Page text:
There are assisting characters too, who from time to time upstage their top-billed costars. An intrepid, one-legged rooster overcomes its disability as well as the obstacle of a fallen sign, and is rewarded with the film’s most overtly heroic photo as it pivots delicately, like a ballerina en pointe, presented by a dead tree that arches overhead like a proscenium. A herd of polished Friesian cattle canters in majestic slow motion out of a barn into a misty morning field. Later, in the midday heat, the cows stand in top-to-tail pairs helpfully swishing the annoyance flies off each others’ faces — once you observe and realize this fine detail it is, again, oddly thrilling. Perhaps conflict is only necessary for human dramatics; for animals, to be alive is performance enough.

Certainly Gunda’s days, though they are mostly spent suckling, snoozing or snuffling, seem full to bursting with the business of having on with things, punctuated with periods of very lazy contentment or high humor. There’s something inherently amusing about a high-stepping chicken fastidiously shaking a claw free from twigs. And Gunda searching on while, primly out of focus in the foreground, one of her piglets forcefully urinates — for a comically long time for so little a creature — is as pure an impromptu sight gag as you’ll find.


The chickens never meet the pigs. The pigs never meet the cows. The elegance of Kossakovsky’s construction of this little world conceals the fact that he shot it on several farms in Norway, Britain and Spain. But to know this as well as other secrets of the film’s production — like that the dappled light effect comes courtesy of a mirror ball, or that those intimate interior shots required the construction of a camera-rig-friendly version of Gunda’s little domain — cannot detract from its achievement. Kossakovsky, who did much the same thing with his last film, “Aquarela, ” only on a scale as massive as “Gunda” is minute, has already established to invent a new kind of cinematic language to describe animals and their interior lives without having them interact with humans and without ascribing human traits and emotions to them. And the shimmering result is that we feel empathy for Gunda not because she is like us, perhaps not because she looks happy or sad or Insta-ready or occasionally a bit like Larry David just before the “Curb” music plays, but because we are like her. We don’t need to map Gunda’s reactions onto the planes of the human experience, because we can see that our true natures, so deeply buried beneath layers of socialization, civilization and sophistication, spring from exactly the same, animal place as hers. Kossakovsky doesn’t anthropomorphize the animals; if anything, that he zoomorphizes us.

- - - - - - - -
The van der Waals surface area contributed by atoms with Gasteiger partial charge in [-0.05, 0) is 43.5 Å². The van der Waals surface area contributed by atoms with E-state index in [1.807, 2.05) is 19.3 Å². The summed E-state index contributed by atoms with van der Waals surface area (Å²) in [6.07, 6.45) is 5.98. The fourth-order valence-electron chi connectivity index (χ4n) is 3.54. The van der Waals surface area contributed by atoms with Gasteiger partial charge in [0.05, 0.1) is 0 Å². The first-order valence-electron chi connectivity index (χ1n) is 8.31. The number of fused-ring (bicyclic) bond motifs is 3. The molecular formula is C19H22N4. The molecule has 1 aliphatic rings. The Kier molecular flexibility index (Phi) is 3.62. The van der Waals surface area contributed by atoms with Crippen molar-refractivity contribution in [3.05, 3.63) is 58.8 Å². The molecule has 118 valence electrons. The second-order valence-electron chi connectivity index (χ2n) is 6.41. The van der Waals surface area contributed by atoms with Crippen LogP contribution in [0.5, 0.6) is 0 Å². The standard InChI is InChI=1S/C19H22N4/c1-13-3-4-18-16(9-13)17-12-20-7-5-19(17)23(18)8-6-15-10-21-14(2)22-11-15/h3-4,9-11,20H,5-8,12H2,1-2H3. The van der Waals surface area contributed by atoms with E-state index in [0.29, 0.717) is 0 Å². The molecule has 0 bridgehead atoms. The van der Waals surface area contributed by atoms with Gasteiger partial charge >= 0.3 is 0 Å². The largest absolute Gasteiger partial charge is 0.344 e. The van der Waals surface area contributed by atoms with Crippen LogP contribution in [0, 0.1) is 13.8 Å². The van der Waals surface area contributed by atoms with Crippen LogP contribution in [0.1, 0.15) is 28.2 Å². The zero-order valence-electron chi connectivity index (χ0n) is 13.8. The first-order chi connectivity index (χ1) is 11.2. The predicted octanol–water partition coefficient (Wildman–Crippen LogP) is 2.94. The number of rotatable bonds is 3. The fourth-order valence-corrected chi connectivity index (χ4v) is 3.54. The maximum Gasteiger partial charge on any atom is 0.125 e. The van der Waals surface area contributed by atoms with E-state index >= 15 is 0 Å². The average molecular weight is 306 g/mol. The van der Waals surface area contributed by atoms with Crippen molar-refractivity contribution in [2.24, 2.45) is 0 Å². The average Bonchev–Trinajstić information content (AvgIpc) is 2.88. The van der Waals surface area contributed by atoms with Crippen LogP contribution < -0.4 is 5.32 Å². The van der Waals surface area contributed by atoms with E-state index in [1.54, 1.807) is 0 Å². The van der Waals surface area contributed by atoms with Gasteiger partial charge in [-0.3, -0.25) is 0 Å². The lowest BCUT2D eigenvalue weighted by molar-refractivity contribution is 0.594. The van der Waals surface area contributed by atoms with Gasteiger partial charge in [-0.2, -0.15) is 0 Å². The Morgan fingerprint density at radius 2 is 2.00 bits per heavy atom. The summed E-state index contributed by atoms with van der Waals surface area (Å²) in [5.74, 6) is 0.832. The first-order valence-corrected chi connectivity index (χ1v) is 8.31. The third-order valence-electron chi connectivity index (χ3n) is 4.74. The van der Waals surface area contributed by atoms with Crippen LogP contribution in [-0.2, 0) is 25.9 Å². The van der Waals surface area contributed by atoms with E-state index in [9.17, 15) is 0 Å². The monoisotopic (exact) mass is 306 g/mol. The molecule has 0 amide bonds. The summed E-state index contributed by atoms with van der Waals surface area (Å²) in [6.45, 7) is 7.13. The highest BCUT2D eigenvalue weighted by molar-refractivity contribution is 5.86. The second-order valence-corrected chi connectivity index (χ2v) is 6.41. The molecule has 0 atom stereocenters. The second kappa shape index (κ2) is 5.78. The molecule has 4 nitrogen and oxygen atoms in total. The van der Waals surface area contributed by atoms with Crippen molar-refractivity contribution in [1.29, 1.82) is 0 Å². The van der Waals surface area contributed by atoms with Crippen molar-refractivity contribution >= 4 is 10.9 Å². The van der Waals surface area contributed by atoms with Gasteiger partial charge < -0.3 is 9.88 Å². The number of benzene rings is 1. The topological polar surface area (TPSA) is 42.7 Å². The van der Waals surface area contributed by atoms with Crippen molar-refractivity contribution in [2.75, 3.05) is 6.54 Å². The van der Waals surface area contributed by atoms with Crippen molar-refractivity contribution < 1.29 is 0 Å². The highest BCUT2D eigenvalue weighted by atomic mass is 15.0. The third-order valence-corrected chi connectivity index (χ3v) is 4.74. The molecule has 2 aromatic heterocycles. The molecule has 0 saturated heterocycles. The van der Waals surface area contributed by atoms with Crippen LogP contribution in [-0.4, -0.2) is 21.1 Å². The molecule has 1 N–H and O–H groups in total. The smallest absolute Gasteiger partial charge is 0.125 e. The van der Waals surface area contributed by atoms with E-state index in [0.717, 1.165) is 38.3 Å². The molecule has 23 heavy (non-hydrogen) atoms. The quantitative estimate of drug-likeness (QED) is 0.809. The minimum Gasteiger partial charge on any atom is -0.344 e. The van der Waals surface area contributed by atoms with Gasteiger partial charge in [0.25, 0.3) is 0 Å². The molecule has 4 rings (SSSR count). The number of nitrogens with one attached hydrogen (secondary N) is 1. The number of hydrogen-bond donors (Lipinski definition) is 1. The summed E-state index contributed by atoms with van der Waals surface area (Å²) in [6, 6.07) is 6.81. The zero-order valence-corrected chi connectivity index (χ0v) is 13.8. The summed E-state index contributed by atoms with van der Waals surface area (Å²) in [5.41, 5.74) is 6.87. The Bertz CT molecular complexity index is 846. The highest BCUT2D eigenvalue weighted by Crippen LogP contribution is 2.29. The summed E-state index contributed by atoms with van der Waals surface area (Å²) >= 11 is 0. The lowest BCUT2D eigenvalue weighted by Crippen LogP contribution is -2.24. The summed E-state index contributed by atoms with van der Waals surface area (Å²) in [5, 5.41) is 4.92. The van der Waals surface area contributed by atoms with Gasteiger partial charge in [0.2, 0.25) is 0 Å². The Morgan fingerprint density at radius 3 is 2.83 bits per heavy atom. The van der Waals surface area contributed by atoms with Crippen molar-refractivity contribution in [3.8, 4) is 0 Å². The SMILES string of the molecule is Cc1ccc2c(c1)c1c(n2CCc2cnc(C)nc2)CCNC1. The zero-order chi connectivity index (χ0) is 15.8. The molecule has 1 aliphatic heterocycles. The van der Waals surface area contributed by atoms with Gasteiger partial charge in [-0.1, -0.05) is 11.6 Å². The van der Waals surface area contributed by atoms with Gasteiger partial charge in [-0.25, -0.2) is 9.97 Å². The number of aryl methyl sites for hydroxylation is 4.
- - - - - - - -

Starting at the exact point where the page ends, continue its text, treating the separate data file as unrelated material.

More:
This wholesale invention of a new, glisteningly real way of looking at the animal world manufacturers “Gunda, ” which is system produced by noted vegan Joaquin Phoenix , much more than a manifesto designed for vegetarianism, although the plaintive, prominent ending can certainly be leveraged for it agenda. Beyond its am impressed by as a meditation on chicken captivity and cruelty, as well as implicit insistence on an moral reevaluation of our relationship for you to livestock, this is a film your pays attention to things we’ve long neglected and to in-between interludes we have forgotten how to see. There can be a clásico power in the round, surprised eye of a chicken, and as well as there can be drama in the darting tongue of a piglet getting hung up raindrops during a shower; just our empty moments — and there have been so many of the recently — can be full of life.


Rated: G

Running time: 1 hour, 33 min.

Grinding: Starts September 16, The Landmark, To the west L. A.; Laemmle Doll house 7, Pasadena; and in finite release where theaters actually are open